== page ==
Age Discrimination Hits China’s “Post-1990s” Generation of Women

The censorship of a WeChat article about gender- and age-based employment discrimination against China’s post-1990s generation of women is but the latest indicator of the Party-state’s crackdown on women’s voices in the public sphere. Posted to the WeChat account @卞千南 (Biàn Qiānnán), the article detailed how women in their mid- to late 20s and early 30s have already become the target of age discrimination in the job market—essentially precluding professional women from pursuing graduate degrees and/or starting families, even as the state pushes natalist policies onto women. While it is impossible to determine precisely what precipitated the article’s removal, it may have been the author’s exhortation to “bravely wield the law as a weapon” to combat gender and age discrimination, which might be construed as recommending organized activism by women

Justice for the disadvantaged must not be completely contingent on the generosity of those in power.

Instead, we must take action to raise awareness, work toward a common purpose, and leverage both the law and the formidable power of sisterhood to protect our rights.

Can vulnerable groups go toe-to-toe with the status quo?

This is a question that often leaves us perplexed and frustrated.

But in fact, the world is changing at a faster pace than we realize because people are pushing for change.

Once women had no right to education or work. Today we are independent individuals. It took untold centuries.

The process may be slow, but the results are astounding. 

Yes, the world can change! The key is that people worked to make it happen. Myriad ordinary people pushed for change, without fear of the consequences. [Chinese]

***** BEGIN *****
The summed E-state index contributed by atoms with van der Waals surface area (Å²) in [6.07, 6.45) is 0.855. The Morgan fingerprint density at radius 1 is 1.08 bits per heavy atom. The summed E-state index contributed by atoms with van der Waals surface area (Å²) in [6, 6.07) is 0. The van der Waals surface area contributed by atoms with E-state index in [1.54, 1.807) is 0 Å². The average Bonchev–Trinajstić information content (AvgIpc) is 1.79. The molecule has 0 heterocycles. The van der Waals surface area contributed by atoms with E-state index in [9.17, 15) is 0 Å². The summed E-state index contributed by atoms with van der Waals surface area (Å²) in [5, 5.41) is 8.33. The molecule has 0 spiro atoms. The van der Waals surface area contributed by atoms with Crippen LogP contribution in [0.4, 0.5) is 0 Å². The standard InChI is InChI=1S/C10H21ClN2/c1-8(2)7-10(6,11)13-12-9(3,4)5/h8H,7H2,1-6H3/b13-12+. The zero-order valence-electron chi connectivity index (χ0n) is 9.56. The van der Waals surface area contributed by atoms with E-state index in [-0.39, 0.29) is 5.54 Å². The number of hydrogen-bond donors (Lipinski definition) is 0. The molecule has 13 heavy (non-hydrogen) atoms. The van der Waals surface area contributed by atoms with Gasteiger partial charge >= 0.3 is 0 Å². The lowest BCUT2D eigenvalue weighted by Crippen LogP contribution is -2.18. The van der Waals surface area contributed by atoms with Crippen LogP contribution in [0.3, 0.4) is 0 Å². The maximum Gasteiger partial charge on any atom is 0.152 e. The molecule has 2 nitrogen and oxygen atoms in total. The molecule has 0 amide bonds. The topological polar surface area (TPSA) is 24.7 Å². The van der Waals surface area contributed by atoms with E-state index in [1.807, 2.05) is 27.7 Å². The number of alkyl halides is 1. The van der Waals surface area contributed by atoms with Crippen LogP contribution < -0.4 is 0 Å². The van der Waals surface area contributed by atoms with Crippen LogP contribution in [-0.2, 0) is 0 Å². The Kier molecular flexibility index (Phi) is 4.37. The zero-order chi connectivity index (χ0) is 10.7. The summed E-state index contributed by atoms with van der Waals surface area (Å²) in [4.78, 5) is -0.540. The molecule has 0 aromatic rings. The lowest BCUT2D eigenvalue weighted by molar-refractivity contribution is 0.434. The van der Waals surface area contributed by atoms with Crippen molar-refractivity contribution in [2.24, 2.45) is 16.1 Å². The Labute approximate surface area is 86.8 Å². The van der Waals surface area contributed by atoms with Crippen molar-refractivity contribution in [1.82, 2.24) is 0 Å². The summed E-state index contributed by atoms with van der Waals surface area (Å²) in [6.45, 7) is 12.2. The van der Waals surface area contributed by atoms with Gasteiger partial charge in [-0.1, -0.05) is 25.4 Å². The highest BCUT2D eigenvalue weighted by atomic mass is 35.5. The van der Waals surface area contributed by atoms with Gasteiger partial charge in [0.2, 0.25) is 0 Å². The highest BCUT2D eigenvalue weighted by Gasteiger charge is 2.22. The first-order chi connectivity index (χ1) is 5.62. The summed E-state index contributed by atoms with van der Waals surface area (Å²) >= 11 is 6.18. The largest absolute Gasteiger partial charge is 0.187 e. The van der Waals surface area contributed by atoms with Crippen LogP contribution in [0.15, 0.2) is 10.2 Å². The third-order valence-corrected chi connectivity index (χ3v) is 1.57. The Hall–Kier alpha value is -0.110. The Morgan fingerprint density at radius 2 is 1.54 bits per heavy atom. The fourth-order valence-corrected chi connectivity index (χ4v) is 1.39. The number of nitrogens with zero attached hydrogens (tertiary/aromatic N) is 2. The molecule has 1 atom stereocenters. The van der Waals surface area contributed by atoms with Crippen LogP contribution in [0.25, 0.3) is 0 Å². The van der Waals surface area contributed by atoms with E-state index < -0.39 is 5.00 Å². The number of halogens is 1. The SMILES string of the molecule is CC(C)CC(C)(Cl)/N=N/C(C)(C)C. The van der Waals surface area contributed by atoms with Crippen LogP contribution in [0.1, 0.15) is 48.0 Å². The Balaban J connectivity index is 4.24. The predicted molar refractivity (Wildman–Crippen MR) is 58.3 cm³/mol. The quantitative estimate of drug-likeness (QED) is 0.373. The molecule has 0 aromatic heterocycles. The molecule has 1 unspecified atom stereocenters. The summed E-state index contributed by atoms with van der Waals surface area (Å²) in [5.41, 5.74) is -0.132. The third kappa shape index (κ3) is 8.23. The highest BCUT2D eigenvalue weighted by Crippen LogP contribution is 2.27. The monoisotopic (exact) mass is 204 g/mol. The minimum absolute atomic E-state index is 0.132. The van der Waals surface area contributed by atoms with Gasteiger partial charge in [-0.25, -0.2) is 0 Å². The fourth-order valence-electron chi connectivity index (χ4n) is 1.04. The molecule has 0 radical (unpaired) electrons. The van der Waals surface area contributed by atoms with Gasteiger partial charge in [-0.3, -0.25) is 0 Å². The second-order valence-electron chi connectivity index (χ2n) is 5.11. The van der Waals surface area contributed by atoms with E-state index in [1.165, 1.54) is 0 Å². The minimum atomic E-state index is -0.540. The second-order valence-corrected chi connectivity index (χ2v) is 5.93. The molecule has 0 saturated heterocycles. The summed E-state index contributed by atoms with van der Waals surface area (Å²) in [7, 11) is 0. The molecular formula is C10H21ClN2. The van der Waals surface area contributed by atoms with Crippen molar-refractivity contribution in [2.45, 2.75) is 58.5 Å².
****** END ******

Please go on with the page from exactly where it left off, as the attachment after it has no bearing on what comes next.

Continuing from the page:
Gender discrimination against female postsecondary graduate job seekers in China is rampant. A survey conducted by a top Chinese online recruitment platform in spring of this year found that the more education women had, the less likely they were to receive job offers. For women with postgraduate degrees, fewer than 50% received job offers upon graduation, compared with 71% of men with the same educational qualifications. A 2021 Human Rights Watch report found that widespread gender-based hiring discrimination remains a problem across China. Even buttoned-down state media has lamented the prevalence of discrimination against women job-seekers. In February of this year, top Party mouthpiece People’s Daily Online published a piece headlined, “The Awful Trend of Discrimination Against Women Seeking Jobs Must Stop.” Legal Daily, a Party-run outlet controlled by the powerful Central Commission for Legal and Political Affairs, also published an investigation into gender-based discrimination that detailed human resource departments’ invasive questions about boyfriends and family planning, as well as intimations that single women above the age of 27 must have psychological issues.